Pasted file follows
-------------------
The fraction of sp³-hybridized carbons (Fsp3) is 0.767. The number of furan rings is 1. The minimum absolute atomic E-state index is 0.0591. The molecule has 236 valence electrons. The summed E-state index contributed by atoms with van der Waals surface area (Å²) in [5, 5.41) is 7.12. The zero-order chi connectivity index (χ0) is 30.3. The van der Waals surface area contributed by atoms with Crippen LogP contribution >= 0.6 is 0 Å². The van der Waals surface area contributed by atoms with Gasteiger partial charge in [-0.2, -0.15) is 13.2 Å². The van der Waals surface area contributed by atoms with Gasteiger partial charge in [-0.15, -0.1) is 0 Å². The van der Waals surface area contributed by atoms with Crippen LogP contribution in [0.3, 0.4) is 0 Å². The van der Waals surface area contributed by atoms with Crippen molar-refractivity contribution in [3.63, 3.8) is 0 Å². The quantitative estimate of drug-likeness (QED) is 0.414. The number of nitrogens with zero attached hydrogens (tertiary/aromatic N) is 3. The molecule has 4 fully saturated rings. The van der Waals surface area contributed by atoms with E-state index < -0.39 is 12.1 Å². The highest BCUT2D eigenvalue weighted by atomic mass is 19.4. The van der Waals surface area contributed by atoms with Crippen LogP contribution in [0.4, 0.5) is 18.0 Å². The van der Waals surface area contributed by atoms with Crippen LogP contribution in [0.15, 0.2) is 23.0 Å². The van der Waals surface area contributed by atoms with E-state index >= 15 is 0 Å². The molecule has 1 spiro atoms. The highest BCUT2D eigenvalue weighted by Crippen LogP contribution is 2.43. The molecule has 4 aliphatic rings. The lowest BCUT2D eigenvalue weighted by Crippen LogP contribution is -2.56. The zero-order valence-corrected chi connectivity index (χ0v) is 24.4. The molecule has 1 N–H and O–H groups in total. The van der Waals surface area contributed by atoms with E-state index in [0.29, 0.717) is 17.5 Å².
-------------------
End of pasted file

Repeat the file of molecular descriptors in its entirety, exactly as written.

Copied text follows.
The fraction of sp³-hybridized carbons (Fsp3) is 0.767. The number of furan rings is 1. The minimum absolute atomic E-state index is 0.0591. The molecule has 236 valence electrons. The summed E-state index contributed by atoms with van der Waals surface area (Å²) in [5, 5.41) is 7.12. The zero-order chi connectivity index (χ0) is 30.3. The van der Waals surface area contributed by atoms with Crippen LogP contribution >= 0.6 is 0 Å². The van der Waals surface area contributed by atoms with Gasteiger partial charge in [-0.2, -0.15) is 13.2 Å². The van der Waals surface area contributed by atoms with Gasteiger partial charge in [-0.15, -0.1) is 0 Å². The van der Waals surface area contributed by atoms with Crippen LogP contribution in [0.3, 0.4) is 0 Å². The van der Waals surface area contributed by atoms with Crippen molar-refractivity contribution in [3.63, 3.8) is 0 Å². The quantitative estimate of drug-likeness (QED) is 0.414. The number of nitrogens with zero attached hydrogens (tertiary/aromatic N) is 3. The molecule has 4 fully saturated rings. The van der Waals surface area contributed by atoms with E-state index < -0.39 is 12.1 Å². The highest BCUT2D eigenvalue weighted by atomic mass is 19.4. The van der Waals surface area contributed by atoms with Crippen LogP contribution in [0.4, 0.5) is 18.0 Å². The van der Waals surface area contributed by atoms with Crippen LogP contribution in [0.15, 0.2) is 23.0 Å². The van der Waals surface area contributed by atoms with E-state index >= 15 is 0 Å². The molecule has 1 spiro atoms. The highest BCUT2D eigenvalue weighted by Crippen LogP contribution is 2.43. The molecule has 4 aliphatic rings. The lowest BCUT2D eigenvalue weighted by Crippen LogP contribution is -2.56. The zero-order valence-corrected chi connectivity index (χ0v) is 24.4. The molecule has 1 N–H and O–H groups in total. The van der Waals surface area contributed by atoms with E-state index in [0.29, 0.717) is 17.5 Å².